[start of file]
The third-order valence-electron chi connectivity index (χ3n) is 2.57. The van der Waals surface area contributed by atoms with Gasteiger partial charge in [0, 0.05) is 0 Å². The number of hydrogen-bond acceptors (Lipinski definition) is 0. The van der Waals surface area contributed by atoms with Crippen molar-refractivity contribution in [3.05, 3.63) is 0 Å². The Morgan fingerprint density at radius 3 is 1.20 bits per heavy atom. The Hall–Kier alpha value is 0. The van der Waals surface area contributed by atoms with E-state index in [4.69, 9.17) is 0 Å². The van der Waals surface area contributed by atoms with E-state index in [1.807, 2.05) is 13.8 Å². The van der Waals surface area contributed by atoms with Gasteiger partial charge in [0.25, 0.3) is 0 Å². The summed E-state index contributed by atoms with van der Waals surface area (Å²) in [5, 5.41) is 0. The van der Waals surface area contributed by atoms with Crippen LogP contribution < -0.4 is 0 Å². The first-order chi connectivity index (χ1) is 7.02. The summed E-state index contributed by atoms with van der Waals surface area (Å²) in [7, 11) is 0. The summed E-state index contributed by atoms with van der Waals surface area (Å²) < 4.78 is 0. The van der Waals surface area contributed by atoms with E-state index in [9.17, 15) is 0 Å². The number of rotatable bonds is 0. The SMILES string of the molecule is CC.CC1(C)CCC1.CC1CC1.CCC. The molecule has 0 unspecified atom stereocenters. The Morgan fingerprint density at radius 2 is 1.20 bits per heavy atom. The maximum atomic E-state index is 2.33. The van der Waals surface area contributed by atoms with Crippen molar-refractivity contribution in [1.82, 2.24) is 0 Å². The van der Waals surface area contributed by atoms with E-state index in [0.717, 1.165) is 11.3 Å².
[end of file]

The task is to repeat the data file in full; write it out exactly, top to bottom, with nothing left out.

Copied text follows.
The third-order valence-electron chi connectivity index (χ3n) is 2.57. The van der Waals surface area contributed by atoms with Gasteiger partial charge in [0, 0.05) is 0 Å². The number of hydrogen-bond acceptors (Lipinski definition) is 0. The van der Waals surface area contributed by atoms with Crippen molar-refractivity contribution in [3.05, 3.63) is 0 Å². The Morgan fingerprint density at radius 3 is 1.20 bits per heavy atom. The Hall–Kier alpha value is 0. The van der Waals surface area contributed by atoms with E-state index in [4.69, 9.17) is 0 Å². The van der Waals surface area contributed by atoms with E-state index in [1.807, 2.05) is 13.8 Å². The van der Waals surface area contributed by atoms with Gasteiger partial charge in [0.25, 0.3) is 0 Å². The summed E-state index contributed by atoms with van der Waals surface area (Å²) in [5, 5.41) is 0. The van der Waals surface area contributed by atoms with Crippen LogP contribution < -0.4 is 0 Å². The first-order chi connectivity index (χ1) is 7.02. The summed E-state index contributed by atoms with van der Waals surface area (Å²) in [7, 11) is 0. The summed E-state index contributed by atoms with van der Waals surface area (Å²) < 4.78 is 0. The van der Waals surface area contributed by atoms with E-state index in [9.17, 15) is 0 Å². The number of rotatable bonds is 0. The SMILES string of the molecule is CC.CC1(C)CCC1.CC1CC1.CCC. The molecule has 0 unspecified atom stereocenters. The Morgan fingerprint density at radius 2 is 1.20 bits per heavy atom. The maximum atomic E-state index is 2.33. The van der Waals surface area contributed by atoms with Crippen molar-refractivity contribution in [1.82, 2.24) is 0 Å². The van der Waals surface area contributed by atoms with E-state index in [0.717, 1.165) is 11.3 Å².